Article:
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If the modifications outlined in the editorial above are correct, it seems like the objection of so many churches and non-profit religious institutions to being forced to pay for procedures deemed by them to be morally objectionablehas been overcome. Hopefully this controversy is over. However, as the editors seem to suggest, there may be at  least some good reason for a similar accomodation being extended to to owners of commercial businesses who object to paying for these same services on religious grounds; specifically, because these services more than pay for themselves, and therefore the imposition of the mandate is saving health insurance companies considerable money. They should be required to pay for them, not the employers. The argument that to make such an exception opens up the possibility of other employers objecting to paying for different procedures that violate their religious conscious is not equivalent, that is, unless those other procedures also provide the opportunity for considerable profit on the part of the insurers. However, as also is implied above, the simplest way to satisfy those currently objecting on religous grounds, as well as those seeking the benefits of "free" contraceptives as well, is simply to have the insurance companies pay for the  contraceptives directly in as they are, at least on the monetary level, the prime beneficiaries of such a mandate. I would urge the Obama administration to take this course.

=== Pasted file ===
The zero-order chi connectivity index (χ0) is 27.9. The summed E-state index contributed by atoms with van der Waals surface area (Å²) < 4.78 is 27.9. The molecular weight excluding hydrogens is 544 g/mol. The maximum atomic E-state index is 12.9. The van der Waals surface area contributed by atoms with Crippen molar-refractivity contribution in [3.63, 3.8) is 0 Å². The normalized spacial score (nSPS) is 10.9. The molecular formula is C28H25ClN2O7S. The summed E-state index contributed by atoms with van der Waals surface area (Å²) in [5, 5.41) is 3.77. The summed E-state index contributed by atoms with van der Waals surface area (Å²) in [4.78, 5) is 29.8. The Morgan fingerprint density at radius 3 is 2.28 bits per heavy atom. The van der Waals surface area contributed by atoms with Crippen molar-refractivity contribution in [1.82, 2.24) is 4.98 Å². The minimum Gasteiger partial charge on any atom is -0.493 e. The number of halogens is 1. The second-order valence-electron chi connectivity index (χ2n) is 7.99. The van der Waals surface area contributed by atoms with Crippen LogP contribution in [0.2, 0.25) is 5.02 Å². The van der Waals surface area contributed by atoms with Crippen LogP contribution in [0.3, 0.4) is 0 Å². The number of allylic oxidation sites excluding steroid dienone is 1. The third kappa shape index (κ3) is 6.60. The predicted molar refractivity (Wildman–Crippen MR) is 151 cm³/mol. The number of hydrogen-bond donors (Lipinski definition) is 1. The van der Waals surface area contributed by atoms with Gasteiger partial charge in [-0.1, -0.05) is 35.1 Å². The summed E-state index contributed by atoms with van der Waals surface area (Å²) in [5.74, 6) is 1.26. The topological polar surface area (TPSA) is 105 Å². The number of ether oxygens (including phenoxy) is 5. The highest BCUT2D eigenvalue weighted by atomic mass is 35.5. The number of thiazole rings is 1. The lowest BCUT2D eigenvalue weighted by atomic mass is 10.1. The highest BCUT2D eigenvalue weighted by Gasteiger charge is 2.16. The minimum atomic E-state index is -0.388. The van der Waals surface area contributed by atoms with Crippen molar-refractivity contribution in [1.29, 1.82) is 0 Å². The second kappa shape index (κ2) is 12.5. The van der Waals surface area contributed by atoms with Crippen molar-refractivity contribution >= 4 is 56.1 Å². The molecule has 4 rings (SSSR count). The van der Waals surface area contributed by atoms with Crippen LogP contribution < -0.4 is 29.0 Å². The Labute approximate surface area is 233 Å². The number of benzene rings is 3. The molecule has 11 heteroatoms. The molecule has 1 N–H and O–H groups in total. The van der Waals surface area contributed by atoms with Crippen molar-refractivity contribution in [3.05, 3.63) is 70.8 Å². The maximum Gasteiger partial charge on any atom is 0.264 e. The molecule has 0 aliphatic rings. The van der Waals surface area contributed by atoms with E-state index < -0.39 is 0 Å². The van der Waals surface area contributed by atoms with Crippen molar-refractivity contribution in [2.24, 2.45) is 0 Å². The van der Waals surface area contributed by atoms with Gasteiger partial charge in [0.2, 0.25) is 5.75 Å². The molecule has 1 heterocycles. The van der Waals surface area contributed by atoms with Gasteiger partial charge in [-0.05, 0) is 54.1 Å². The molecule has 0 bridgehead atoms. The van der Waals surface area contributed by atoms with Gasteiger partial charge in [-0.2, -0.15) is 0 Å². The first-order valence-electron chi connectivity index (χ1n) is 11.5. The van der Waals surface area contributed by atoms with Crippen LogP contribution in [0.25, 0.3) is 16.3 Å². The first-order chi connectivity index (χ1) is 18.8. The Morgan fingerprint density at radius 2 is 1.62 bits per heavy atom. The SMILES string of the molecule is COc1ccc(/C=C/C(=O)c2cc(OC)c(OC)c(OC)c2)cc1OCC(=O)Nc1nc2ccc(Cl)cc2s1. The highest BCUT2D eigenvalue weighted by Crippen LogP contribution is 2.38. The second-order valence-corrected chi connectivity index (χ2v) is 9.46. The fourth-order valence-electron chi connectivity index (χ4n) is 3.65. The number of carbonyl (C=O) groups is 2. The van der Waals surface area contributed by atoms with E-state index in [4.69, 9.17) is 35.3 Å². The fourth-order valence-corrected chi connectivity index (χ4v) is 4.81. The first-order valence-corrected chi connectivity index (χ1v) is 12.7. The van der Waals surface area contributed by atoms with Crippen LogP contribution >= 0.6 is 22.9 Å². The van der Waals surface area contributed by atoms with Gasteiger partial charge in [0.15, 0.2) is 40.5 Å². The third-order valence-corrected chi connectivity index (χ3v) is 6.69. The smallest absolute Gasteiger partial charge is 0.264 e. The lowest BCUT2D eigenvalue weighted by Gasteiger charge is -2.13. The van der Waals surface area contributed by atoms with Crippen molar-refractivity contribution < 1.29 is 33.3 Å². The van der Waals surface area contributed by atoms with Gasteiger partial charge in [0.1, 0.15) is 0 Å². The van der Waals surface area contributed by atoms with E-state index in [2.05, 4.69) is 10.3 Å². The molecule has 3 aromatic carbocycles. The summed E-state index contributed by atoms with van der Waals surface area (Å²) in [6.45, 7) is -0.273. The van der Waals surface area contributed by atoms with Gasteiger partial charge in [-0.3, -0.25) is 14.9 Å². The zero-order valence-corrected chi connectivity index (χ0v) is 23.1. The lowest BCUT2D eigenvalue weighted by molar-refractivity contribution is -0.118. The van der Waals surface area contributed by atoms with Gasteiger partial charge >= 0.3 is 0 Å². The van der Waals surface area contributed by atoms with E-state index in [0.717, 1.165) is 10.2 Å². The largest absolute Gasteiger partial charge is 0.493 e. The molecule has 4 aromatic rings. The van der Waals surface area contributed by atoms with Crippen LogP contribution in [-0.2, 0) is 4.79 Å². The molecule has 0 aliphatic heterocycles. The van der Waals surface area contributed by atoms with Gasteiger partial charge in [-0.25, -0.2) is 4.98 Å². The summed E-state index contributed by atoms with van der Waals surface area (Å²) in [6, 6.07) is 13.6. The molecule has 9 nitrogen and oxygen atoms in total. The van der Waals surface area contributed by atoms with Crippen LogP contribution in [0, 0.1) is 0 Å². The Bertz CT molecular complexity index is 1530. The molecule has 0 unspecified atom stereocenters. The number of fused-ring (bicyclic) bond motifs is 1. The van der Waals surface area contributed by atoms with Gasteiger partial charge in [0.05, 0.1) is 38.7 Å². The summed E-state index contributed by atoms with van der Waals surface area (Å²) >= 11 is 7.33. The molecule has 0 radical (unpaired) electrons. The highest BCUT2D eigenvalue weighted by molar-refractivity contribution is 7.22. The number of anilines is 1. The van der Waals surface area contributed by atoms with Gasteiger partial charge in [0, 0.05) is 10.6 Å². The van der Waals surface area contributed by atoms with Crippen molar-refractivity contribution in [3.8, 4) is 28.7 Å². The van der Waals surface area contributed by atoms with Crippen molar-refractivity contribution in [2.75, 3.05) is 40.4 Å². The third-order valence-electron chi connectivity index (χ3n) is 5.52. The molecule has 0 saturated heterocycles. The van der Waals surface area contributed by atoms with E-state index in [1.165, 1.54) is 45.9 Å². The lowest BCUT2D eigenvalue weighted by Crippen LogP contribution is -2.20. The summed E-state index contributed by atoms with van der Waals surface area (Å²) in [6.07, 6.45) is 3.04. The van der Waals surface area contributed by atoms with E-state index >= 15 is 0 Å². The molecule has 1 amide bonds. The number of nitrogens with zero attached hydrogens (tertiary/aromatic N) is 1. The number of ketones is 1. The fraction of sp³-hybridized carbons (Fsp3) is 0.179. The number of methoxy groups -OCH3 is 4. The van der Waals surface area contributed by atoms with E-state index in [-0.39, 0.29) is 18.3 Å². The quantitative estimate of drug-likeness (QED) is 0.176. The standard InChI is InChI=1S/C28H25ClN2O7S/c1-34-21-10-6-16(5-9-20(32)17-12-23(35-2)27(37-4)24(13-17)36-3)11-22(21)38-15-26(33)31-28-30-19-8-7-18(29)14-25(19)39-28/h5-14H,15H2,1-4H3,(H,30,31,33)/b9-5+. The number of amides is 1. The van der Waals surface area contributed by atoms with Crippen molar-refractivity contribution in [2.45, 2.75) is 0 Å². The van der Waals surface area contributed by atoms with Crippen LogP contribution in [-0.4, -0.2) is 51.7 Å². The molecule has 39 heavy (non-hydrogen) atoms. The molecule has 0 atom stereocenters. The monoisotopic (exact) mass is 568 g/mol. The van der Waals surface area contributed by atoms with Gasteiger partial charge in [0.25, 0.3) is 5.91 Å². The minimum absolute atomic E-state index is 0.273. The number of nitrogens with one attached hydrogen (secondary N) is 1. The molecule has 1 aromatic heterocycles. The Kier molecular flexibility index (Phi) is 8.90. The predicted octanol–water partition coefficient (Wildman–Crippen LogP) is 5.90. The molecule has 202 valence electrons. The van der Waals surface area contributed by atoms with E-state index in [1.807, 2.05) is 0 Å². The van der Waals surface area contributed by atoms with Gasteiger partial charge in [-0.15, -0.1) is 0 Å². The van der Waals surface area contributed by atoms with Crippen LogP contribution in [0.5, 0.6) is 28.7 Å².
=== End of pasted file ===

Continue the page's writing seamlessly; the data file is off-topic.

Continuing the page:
I think Commonweals simplistic understanding of the long term and unintended consequences of the Obama policies are representatvie of the consistant pandering you do to the leftist tendencies of this Administration.  You have totally left out the convictions of CHristian (and Catholic) business people who find abortion and aborition inducing drugs against their moral and ethical standards.  To continue to create an absurd web of who pays for what as a shell game to offer cover, and for Commonweal to endorse it, shows the shallowness of both the Administration and COmmonweal.